Joy, jokes, and following Christ

I have told you this
so that my own joy may be in you
and that your joy may be complete.
John 15, 11

There’s a proverb, “Joy is the most infallible sign of the presence of God,” that reflects the spirituality of St. Philip Neri, the priest founder of the Congregation of the Oratory, who died on May 26, 1595.

Philip was a practical joker, given to buffoonery. One day he went to visit a rich widow who sought his advice with only one half of his face shaved. He walked through Rome carrying bouquets of flowers and even danced before a group of Cardinals while singing comic verses.

But he was also a major force in the evangelization of Rome, in times when the Papacy and the city had fallen into corruption and loose morals.

This incredible joker once said:

“Perfection does not consists in such outward things as shedding tears and the like, but in true and solid virtues, Tears are not a sign that a man is in the grace of God, neither must we infer that one who weeps when he speaks of holy and devout things necessarily lives a holy life. Cheerfulness strengthens the heart and makes us persevere in a good life; therefore the servant of God ought always to be in good spirits. When a man is freed from a temptation or any other distress, let him take great care to show fitting gratitude to God for the benefit he has received.”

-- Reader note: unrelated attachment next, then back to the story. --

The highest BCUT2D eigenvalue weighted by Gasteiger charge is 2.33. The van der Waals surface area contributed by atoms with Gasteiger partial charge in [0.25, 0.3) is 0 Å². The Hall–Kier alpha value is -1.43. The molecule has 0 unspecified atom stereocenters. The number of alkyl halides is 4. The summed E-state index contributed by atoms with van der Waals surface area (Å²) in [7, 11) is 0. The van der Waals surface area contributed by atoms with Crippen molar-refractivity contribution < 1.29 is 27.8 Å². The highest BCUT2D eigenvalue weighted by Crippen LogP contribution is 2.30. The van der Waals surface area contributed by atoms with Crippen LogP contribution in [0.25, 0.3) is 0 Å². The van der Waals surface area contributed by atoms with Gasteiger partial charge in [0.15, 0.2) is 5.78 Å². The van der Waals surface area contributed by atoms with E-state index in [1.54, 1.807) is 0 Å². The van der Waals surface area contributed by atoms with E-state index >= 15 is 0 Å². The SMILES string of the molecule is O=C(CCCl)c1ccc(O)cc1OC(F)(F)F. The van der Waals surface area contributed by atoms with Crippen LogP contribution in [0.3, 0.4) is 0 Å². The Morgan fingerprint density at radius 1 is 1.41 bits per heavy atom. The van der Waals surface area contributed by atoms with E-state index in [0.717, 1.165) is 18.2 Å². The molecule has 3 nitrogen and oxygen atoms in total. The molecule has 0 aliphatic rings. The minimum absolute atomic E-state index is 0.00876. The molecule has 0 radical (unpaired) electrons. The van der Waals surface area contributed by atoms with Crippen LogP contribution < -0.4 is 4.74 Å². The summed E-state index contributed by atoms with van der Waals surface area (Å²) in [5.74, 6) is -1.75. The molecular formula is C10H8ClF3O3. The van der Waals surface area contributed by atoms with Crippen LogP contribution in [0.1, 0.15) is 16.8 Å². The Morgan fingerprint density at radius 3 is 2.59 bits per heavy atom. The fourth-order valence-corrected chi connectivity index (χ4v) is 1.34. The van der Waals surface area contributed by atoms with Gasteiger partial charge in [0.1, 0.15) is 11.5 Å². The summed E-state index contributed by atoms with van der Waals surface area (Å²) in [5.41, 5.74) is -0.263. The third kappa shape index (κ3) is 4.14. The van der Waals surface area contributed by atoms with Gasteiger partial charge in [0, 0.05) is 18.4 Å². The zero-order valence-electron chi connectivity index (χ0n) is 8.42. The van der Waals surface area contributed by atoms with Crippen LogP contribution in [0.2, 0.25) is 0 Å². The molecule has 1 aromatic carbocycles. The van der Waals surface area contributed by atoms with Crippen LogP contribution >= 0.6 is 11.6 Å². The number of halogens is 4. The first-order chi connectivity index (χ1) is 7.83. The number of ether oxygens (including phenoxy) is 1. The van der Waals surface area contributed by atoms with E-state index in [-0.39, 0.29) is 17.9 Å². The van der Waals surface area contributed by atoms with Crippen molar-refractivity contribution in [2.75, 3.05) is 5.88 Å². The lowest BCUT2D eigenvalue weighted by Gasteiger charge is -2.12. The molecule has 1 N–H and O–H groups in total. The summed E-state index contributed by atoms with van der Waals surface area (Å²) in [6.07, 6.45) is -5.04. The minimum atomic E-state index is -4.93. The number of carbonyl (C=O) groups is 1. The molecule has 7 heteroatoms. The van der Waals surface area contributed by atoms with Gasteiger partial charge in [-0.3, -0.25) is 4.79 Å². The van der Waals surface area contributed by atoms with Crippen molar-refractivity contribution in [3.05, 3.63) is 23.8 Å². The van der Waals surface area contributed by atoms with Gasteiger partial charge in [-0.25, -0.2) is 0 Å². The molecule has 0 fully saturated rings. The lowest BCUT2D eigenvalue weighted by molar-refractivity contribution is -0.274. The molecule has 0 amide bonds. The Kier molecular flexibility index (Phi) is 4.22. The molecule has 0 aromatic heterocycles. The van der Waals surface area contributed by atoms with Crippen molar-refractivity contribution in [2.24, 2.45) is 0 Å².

This spirit can also be found in the works of the twentieth century theologian Karl Rahner:

“Not everyone has a sense of humor. That calls for an altruistic detachment from oneself and a mysterious sympathy with others which is felt even before they open their mouths. . . . A good laugh is a sign of love; it may be said to give us a glimpse of, or a first lesson in, the love that God bears for every one of us. . . . God laughs, says the Bible. When the last piece of human folly makes the last burst of human laughter ring out crisp and clear in a doomed world, is it too much to imagine that this laugh will resemble that of God . . .  and seem to convey that, in spite of everything, all’s well?”

So today laugh, even in the face of the evil and injustice of our world. It will only confuse the oppressors and delight God.

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One response to “Joy, jokes, and following Christ

  1. This blog entry was written before James Martin, S.J., came out with his book Between Heaven and Mirth in October 2011. I haven’t read the book yet but it appears that we are both onto something!

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